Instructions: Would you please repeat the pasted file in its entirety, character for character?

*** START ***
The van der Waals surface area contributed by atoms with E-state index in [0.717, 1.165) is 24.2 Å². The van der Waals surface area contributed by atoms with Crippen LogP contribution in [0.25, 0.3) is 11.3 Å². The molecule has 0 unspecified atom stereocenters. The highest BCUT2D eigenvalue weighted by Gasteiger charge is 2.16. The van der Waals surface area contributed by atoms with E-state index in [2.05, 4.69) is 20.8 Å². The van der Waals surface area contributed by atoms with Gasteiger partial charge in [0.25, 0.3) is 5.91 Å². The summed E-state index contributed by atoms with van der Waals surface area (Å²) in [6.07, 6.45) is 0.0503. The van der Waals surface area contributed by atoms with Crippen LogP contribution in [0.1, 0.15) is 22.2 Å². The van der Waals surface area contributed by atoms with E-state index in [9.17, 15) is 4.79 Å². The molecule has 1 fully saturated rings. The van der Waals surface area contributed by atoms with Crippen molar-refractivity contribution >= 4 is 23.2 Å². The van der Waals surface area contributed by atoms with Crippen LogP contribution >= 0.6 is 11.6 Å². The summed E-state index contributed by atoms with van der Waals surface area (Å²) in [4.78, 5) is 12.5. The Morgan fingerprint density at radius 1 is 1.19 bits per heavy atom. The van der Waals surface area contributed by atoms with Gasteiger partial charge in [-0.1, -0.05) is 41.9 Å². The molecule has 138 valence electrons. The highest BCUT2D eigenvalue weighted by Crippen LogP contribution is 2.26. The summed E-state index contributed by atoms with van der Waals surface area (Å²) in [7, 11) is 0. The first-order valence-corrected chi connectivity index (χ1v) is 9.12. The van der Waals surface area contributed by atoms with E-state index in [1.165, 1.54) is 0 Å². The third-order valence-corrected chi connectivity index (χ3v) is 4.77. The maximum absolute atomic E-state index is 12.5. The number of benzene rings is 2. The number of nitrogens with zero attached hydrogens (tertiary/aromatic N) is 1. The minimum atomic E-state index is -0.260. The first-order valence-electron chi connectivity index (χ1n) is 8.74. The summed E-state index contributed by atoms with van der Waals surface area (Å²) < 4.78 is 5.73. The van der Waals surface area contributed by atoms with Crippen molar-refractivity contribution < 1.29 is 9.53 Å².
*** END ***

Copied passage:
The van der Waals surface area contributed by atoms with E-state index in [0.717, 1.165) is 24.2 Å². The van der Waals surface area contributed by atoms with Crippen LogP contribution in [0.25, 0.3) is 11.3 Å². The molecule has 0 unspecified atom stereocenters. The highest BCUT2D eigenvalue weighted by Gasteiger charge is 2.16. The van der Waals surface area contributed by atoms with E-state index in [2.05, 4.69) is 20.8 Å². The van der Waals surface area contributed by atoms with Gasteiger partial charge in [0.25, 0.3) is 5.91 Å². The summed E-state index contributed by atoms with van der Waals surface area (Å²) in [6.07, 6.45) is 0.0503. The van der Waals surface area contributed by atoms with Crippen LogP contribution in [0.1, 0.15) is 22.2 Å². The van der Waals surface area contributed by atoms with E-state index in [9.17, 15) is 4.79 Å². The molecule has 1 fully saturated rings. The van der Waals surface area contributed by atoms with Crippen molar-refractivity contribution >= 4 is 23.2 Å². The van der Waals surface area contributed by atoms with Crippen LogP contribution >= 0.6 is 11.6 Å². The summed E-state index contributed by atoms with van der Waals surface area (Å²) in [4.78, 5) is 12.5. The Morgan fingerprint density at radius 1 is 1.19 bits per heavy atom. The van der Waals surface area contributed by atoms with Gasteiger partial charge in [-0.1, -0.05) is 41.9 Å². The molecule has 138 valence electrons. The highest BCUT2D eigenvalue weighted by Crippen LogP contribution is 2.26. The summed E-state index contributed by atoms with van der Waals surface area (Å²) in [7, 11) is 0. The first-order valence-corrected chi connectivity index (χ1v) is 9.12. The van der Waals surface area contributed by atoms with E-state index in [1.165, 1.54) is 0 Å². The third-order valence-corrected chi connectivity index (χ3v) is 4.77. The maximum absolute atomic E-state index is 12.5. The number of benzene rings is 2. The number of nitrogens with zero attached hydrogens (tertiary/aromatic N) is 1. The minimum atomic E-state index is -0.260. The first-order valence-electron chi connectivity index (χ1n) is 8.74. The summed E-state index contributed by atoms with van der Waals surface area (Å²) < 4.78 is 5.73. The van der Waals surface area contributed by atoms with Crippen molar-refractivity contribution < 1.29 is 9.53 Å².